The various political parties are required to submit their candidates to the elections watchdog by 25 April. This will be an unnecessary drain on local party finances as political wannabees around the nation eye up a payout of EU funds. Running for European election is quickly becoming the most attractive temp job in the UK.

Nigel Farage triumphantly launched his new Brexit Party on twitter and its bid for European elections. Looking to replace UKIP, Mr Farage blamed his former party for letting the far-right take over, while UKIP countered this saying that the new party is just a vehicle for Farage to be reelected to the European Parliament. Many do not realise that all this time Nigel Farage has remained an MEP, looking for reelection, while simultaneously calling for his unemployment…

La Résistance

While many EU countries seemed eager to extend Article 50 for up to a year to avoid a hard Brexit, one notable exception fought hard against delaying it past October. Emmanuel Macron led the resistance against a long delay in this week’s EU summit where he insisted that further extensions would be detrimental for both sides. “It’s true that the majority was more in favour of a very long extension. But it was not logical in my view, and above all, it was neither good for us, nor for the UK” declared the French President.

The EU has demanded a series of conditions for the finally agreed six-month extension, such as the understanding that the EU will not reopen the withdrawal agreement (only the political declaration) and for the UK to hold European Parliament elections in May.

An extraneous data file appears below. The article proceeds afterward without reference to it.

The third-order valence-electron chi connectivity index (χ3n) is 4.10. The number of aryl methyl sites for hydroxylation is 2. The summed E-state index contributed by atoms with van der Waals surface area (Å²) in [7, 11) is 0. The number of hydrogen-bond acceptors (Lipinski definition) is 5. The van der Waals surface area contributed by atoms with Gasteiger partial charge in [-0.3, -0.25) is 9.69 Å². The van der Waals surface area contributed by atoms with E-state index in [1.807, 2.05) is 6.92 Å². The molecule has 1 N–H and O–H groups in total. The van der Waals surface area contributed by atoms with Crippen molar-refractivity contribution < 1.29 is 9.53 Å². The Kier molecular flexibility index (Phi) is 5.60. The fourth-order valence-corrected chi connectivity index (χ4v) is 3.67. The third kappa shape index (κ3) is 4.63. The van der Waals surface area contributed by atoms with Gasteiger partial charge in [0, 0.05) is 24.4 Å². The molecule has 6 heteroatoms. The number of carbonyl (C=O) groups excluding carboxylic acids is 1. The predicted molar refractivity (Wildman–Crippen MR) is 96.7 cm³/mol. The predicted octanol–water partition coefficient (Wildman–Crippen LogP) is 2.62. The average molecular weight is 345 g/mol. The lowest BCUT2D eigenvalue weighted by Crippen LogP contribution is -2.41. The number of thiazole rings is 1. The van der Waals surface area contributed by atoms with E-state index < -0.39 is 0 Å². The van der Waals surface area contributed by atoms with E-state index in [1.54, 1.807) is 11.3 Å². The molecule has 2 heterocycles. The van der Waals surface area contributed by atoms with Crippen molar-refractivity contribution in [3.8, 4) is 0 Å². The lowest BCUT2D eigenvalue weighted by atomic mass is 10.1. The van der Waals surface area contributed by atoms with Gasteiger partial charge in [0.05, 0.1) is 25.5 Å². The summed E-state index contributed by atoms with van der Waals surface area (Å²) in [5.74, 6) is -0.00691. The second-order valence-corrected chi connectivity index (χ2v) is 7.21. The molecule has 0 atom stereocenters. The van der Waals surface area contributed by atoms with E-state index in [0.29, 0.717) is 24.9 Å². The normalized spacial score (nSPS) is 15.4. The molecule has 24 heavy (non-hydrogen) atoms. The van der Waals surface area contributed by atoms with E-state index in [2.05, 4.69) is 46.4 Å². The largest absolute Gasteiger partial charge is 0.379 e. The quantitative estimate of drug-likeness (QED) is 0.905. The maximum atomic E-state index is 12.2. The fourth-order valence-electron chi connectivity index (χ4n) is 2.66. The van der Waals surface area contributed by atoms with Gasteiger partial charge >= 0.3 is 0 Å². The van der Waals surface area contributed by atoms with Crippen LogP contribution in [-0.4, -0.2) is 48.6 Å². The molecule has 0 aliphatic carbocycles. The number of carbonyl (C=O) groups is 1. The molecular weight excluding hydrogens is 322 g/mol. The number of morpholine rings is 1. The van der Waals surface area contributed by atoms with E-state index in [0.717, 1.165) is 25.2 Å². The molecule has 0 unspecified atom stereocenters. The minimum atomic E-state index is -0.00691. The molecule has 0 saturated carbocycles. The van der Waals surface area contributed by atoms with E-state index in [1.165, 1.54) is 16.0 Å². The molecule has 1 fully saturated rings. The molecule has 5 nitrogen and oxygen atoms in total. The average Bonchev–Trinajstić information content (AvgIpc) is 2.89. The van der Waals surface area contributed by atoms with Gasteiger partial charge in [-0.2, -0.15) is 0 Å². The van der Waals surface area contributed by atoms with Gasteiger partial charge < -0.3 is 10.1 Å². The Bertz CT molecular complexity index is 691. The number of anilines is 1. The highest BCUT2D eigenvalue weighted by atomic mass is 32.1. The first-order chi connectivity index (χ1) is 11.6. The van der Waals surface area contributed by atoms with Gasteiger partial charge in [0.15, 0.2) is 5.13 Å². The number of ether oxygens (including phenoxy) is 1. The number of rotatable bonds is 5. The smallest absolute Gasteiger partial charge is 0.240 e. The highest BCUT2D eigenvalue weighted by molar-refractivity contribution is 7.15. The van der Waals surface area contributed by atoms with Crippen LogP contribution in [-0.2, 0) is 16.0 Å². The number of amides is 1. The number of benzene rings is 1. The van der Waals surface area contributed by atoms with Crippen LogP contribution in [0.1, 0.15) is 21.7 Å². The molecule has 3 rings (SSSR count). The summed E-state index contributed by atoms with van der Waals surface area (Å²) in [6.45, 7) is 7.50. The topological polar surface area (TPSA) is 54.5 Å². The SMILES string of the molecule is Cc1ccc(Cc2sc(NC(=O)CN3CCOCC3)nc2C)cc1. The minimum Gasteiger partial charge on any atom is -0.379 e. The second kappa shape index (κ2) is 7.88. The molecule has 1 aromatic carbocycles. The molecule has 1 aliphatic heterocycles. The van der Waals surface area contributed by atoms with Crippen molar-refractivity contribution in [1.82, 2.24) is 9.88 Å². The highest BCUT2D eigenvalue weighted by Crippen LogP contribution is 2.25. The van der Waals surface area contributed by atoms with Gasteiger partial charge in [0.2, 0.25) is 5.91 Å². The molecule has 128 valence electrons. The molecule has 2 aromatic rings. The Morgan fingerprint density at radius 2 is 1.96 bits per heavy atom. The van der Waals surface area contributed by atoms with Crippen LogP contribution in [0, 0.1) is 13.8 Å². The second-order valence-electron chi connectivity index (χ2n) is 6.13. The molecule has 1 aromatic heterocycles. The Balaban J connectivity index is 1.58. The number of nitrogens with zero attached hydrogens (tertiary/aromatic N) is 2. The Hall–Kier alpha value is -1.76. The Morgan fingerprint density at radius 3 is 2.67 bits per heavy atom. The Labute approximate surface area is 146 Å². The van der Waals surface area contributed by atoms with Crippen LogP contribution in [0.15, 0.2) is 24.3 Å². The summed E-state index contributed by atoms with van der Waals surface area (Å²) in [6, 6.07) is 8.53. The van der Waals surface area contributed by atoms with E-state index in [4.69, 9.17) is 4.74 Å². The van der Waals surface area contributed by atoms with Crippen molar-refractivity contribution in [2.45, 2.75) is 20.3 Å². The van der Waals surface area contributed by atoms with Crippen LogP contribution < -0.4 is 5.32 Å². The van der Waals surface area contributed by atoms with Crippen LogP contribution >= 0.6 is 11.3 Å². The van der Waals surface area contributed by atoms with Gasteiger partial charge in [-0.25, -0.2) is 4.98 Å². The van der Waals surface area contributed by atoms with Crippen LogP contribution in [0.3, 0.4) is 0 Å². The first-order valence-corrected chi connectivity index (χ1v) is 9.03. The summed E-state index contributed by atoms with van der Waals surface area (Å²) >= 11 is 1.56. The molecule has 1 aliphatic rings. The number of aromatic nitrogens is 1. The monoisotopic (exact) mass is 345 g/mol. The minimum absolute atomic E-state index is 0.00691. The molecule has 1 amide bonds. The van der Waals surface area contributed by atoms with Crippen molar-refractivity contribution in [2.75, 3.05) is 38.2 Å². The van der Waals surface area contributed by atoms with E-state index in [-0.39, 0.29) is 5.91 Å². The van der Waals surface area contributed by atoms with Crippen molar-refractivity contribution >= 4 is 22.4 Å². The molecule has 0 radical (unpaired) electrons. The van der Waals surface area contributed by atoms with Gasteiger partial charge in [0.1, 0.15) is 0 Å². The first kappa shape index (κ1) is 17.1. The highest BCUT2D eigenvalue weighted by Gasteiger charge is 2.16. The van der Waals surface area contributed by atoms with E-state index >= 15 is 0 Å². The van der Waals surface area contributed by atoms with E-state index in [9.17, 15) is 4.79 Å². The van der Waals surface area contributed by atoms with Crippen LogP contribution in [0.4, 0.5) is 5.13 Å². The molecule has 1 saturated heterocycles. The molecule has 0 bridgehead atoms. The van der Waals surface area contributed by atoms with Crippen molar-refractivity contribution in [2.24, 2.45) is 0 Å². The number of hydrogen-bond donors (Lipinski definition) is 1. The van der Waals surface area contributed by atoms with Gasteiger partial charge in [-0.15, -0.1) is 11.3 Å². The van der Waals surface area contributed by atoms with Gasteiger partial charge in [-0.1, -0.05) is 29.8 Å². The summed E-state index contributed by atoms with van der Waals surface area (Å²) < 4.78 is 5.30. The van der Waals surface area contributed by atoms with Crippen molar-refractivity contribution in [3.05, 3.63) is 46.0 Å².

Earlier in the week it was reported that France had the support of Spain and Belgium to defend a brief extension of just a couple of months after 12 April if the UK had not come up with a new proposal by then. But in the end France and Belgium stood alone in their demand for a short extension. And with good reason, some estimates showed that Spain was facing as much as €1 billion in losses due to a likely decrease in tourism if a no deal-Brexit had taken place on 12th April, right before the summer season.

Brexit boost for the economy

The UK Office for National Statistics (ONS) has released new data showing that the UK’s GDP grew by 0.3% in the three months to February 2019, confounding the expectations of economists in the City.

The reason? According to the ONS’s qualitative evidence, it’s because of the intense stockpiling that has been taking place in the lead up to the original Brexit date of March 29th. The ONS showed that corresponding with that, the total trade deficit for goods and services imported versus exported widened by £5.5 billion in the three months to February.

Separately, the International Monetary Fund (IMF) this week published its World Economic Outlook, April 2019 forecasting that a no deal Brexit would severely damage the UK’s economy and could put the country into a two-year disruption with only a 0.8 % GDP growth in the first years after leaving the Union. It concludes that if a deal is ratified between the UK and the EU, the UK can expect modest growth of 1.2% for this year.

By George Smith April 12, 2019 4:11 pm